With three days in Budapest, you can experience the main sights and then some. Delve into the local culinary scene, step back into the city’s rich history, take advantage of money-saving sightseeing passes, and squeeze in side trips to the Danube Bend or the Etyek wine region. Here’s a 3-day itinerary that packs it all in.
Spend the first day checking off quintessential Budapest experiences. A hop-on hop-off bus tour takes you around the top sights, allowing you to get off and explore landmarks such as Heroes’ Square, the Budapest Parliament, and St. Stephen’s Basilica. Then board a lunch cruise down the Danube and dine on a traditional buffet as you float under Chain Bridge (Széchenyi Lanchid).
After lunch, waste no time waiting in line at Budapest’s famous thermal baths by booking a priority access ticket to Széchenyi Baths. Submerge yourself in hot thermal pools and destress with a massage. Now that you’re revitalized, spend the evening hopping between Budapest’s ruin bars, which occupy abandoned, disused, and often crumbling spaces. Many serve casual bar bites, such as sandwiches and sausages, alongside beer, cider, and Hungarian wines. Alternatively, make a pit stop at a street side stall for lángos (deep-fried bread topped with sour cream and cheese).
Venture outside the city for a day in the Hungarian countryside. Travel to Etyek to taste the region’s renowned white and sparkling wines, many of which are produced by small-scale, family-run wineries. Other popular day trip destinations include the Danube Bend, where you can wander the galleries and museums of riverside Szentendre and explore the medieval castle and Renaissance palace of Visegrád.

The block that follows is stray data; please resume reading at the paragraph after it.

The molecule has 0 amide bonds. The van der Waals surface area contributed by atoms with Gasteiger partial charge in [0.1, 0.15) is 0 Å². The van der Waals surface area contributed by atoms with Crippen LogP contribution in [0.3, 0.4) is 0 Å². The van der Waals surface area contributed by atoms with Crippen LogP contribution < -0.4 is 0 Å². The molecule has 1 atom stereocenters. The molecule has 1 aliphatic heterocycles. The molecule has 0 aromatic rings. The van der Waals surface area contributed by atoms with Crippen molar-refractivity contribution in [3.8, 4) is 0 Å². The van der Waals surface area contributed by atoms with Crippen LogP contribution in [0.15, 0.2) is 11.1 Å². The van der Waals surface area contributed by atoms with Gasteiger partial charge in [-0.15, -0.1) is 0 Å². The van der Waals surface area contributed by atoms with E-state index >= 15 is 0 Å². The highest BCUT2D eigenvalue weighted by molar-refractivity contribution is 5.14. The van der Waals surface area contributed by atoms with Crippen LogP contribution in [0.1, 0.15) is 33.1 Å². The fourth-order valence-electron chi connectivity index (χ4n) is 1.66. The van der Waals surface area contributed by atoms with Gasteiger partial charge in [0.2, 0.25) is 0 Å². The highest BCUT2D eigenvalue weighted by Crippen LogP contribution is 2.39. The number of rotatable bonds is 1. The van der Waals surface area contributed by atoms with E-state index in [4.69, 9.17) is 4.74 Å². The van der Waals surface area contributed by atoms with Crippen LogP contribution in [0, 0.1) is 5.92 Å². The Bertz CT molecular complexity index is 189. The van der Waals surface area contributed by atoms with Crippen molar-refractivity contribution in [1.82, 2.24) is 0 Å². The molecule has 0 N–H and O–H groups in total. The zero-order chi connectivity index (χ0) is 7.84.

Farther away and less explored by tourists is the Great Plain region, known as the puszta. Spend a day here to learn about pastoral folk traditions and explore historical cities, such as the art nouveau–influenced Kecskemét and the culture-rich university town of Szeged.
Back in Budapest, head for the Castle District, where you’ll find a high concentration of quality restaurants with terraces for warmer-weather alfresco dining.
Spend your final morning museum-hopping. The Budapest Museum of History provides a comprehensive overview of the city’s past, while the Hungarian National Gallery specializes in fine arts. Housed in a converted 18th-century monastery, the Kiscelli Museum is another worthwhile option, with quirky and eclectic displays ranging from exhibits of baroque sculptures to a re-created 18th-century pharmacy.
Having worked up an appetite, spend the afternoon snacking on a guided food tour that covers the Great Market Hall and the Jewish Quarter. Sample various dishes and delicacies, from piping hot goulash and paprika-spiced sausage to artisan chocolate and kosher pastries.
That evening, continue your cultural quest by attending a live folk performance. Watch traditional dancers and musicians in action at historical venues such as Danube Palace or Budai Vigadó.